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Are New Condos Really Worth the Money?

In a column in March 2006 I noticed that real estate speculators are increasing the prices of the new condominium units, which could already be considered high compared to the older ones in Bangkok.

Today let’s take a look at an example of this phenomenon. There was a new condominium recently launched on a plot of land adjacent to another older building. The latter is just over 10 years old, but when it was first built it was considered one of the few grade A condominiums in Bangkok. It has a delightful podium level, with a quiet pool area, a tennis court, every other structure you would expect and each unit measures at least 300 square meters. Why am I telling you? It is because the selling prices in this condominium are just over half the selling prices in its new neighbor.


For convenience, let’s say that the old condominium sells for 55,000 baht per square meter and the new one sells for 100,000 baht per square meter. Is the difference in price really justified?

We can easily exclude the price of the land, since the two condominiums are located next to each other. So what’s the difference?

Construction methods? Doubtful. In fact, many older condominium units are probably more solid than their newer counterparts. Many developers who produce new lower-level condominiums use materials, such as plastic leatherette floors, which are unlikely to last more than a year or two. In addition, lower quality materials may allow sounds from nearby units to pass through.

Facilities? Not in the case above. The older condominium already has a full range of services.

Caliber of co-owners? In this case the new condominium has a number of smaller units, perhaps oriented towards a more bourgeois market than the old building which includes only large units.

The appearance of the building? This must be. The new condominium will have a beautiful new and shiny lobby, a clean and recently painted exterior, freshly laid floors in the common areas and new furniture. The old condominium is waiting for a repainting, and a new lobby would also be nice.

So why don’t the owners of the old condominium make these improvements? Probably because when it comes to buying a condominium, people are ready with their checkbooks, but for ongoing maintenance, that’s not the case. Or perhaps the members of the condominium committee are not so good at selling, in this case the idea of ​​a cosmetic update necessary to add value – like those who work for the developer.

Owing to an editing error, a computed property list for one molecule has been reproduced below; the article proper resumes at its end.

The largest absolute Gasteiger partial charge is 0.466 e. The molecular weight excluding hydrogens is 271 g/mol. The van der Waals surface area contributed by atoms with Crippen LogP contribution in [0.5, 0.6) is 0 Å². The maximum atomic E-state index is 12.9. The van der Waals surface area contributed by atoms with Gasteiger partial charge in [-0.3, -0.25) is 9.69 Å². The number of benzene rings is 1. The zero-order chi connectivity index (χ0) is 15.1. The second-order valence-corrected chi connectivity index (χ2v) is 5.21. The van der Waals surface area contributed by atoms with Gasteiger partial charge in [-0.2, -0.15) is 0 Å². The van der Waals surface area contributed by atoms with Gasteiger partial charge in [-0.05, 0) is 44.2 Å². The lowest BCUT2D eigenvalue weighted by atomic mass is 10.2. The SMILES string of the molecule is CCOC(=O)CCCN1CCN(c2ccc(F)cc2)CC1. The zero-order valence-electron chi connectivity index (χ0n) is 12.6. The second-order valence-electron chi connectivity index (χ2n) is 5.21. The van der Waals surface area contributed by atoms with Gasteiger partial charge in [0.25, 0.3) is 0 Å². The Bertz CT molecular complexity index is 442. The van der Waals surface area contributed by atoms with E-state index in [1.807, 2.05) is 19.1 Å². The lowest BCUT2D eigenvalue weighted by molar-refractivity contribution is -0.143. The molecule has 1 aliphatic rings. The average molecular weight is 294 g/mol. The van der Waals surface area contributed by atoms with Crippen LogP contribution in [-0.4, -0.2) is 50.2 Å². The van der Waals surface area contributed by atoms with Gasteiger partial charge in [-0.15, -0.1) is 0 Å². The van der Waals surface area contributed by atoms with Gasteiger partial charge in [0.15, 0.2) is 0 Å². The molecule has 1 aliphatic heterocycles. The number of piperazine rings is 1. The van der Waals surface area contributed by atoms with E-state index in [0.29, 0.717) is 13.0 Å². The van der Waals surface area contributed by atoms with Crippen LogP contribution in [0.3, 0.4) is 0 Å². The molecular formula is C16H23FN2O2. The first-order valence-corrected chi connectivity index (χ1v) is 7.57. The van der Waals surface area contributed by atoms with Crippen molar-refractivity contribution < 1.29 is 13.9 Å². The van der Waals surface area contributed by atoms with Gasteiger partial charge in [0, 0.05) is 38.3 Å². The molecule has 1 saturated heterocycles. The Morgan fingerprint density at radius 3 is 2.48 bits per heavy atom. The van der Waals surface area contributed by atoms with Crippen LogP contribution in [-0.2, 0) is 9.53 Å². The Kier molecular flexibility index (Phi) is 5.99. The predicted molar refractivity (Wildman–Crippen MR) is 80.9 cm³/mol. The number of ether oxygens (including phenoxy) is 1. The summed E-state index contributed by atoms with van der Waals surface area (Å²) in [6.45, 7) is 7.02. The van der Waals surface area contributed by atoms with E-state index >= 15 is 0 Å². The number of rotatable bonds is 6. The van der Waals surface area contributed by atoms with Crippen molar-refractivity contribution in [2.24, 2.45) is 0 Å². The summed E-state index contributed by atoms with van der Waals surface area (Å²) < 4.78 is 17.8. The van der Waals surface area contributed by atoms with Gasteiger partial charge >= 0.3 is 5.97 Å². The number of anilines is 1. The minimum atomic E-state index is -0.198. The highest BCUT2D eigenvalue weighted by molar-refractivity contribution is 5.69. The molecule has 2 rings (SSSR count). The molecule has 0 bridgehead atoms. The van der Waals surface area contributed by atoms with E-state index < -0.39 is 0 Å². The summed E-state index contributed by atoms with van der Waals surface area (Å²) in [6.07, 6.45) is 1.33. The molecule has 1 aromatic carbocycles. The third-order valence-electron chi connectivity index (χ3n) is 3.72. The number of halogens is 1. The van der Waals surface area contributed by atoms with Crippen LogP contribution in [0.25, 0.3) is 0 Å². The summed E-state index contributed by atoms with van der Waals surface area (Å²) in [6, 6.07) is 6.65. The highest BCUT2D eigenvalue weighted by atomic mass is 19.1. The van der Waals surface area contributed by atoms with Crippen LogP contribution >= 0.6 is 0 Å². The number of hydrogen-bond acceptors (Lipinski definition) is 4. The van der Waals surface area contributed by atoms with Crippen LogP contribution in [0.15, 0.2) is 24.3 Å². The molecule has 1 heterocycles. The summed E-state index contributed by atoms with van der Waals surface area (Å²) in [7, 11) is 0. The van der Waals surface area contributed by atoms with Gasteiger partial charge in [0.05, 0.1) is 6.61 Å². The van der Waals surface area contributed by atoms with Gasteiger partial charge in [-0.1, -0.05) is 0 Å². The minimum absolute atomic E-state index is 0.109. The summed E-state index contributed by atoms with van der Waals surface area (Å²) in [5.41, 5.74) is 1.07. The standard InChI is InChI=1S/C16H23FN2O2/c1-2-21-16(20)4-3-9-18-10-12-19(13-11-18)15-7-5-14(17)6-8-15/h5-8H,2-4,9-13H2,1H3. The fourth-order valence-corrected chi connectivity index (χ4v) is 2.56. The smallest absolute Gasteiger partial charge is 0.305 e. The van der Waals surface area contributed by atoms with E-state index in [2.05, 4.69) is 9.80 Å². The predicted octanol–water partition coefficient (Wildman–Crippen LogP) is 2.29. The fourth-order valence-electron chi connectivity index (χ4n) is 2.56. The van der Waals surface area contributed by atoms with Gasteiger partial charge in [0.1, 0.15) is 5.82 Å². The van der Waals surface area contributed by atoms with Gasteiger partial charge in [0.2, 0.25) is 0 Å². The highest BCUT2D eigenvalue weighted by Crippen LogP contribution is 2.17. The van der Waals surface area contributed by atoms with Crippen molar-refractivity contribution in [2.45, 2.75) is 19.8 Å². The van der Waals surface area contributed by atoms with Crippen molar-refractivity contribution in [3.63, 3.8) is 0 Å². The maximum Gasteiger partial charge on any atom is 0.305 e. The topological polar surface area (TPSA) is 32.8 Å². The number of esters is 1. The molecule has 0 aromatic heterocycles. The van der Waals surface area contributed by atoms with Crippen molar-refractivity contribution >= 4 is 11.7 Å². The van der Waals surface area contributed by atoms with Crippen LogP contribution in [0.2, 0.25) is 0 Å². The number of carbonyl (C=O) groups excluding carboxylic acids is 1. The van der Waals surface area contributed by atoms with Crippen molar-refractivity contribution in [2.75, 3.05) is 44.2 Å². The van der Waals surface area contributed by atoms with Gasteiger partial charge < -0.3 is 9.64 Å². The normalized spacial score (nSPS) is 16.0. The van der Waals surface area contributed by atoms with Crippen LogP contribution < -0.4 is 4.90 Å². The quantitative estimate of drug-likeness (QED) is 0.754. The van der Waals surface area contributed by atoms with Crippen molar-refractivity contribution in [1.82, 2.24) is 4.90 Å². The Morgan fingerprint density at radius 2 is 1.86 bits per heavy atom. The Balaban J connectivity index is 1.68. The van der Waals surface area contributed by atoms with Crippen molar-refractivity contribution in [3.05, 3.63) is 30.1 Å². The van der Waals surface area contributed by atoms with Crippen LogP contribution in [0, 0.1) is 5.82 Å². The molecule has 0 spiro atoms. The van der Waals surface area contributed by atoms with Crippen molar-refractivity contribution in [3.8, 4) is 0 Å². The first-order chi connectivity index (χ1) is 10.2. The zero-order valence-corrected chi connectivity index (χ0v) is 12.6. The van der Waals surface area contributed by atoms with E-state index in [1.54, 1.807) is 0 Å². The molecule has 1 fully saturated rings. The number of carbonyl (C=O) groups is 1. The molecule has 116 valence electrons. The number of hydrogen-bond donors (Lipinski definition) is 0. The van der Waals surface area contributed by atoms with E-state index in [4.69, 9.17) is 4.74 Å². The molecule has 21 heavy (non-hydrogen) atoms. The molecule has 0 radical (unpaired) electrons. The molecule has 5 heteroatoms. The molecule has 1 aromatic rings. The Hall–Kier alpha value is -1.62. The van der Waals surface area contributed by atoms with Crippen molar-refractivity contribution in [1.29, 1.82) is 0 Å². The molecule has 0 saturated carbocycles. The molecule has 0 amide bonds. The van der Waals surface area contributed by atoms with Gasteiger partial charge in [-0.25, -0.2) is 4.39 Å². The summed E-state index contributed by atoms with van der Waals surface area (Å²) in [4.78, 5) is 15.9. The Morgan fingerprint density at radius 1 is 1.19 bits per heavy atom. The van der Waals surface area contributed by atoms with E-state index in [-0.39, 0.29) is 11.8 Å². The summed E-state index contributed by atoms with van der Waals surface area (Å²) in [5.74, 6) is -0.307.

Does this mean that in five or 10 years the new condominium will look like the old condominium? Buying a condominium is like buying a car; does the price depreciate over time?

Well, if you repainted the old condominium mentioned above, you gave it a new lobby with new furniture and the podium level resurfaced, and renewed the small amount of common space in front of the units, so the difference between the two wouldn’t be fantastic . I don’t see many potential buyers punching the concrete structure to check the integrity of the concrete.

Remember that if you buy a unit in an older apartment building, there is a good chance that there may be many old custom-made wooden furniture inside that has been out of fashion for 10 years. You may want to rip the whole lot and start over. If you had carried out a complete renovation of the unit’s new floors, new furniture, new electrical and sanitary installations, you would probably be looking at spending in the region of 10,000 baht per square meter.

So maybe it all depends on how much you’re willing to spend in a sparkling lobby. I usually spend about a minute a day walking around the lobby myself. I spend most of my time inside the unit. And you?

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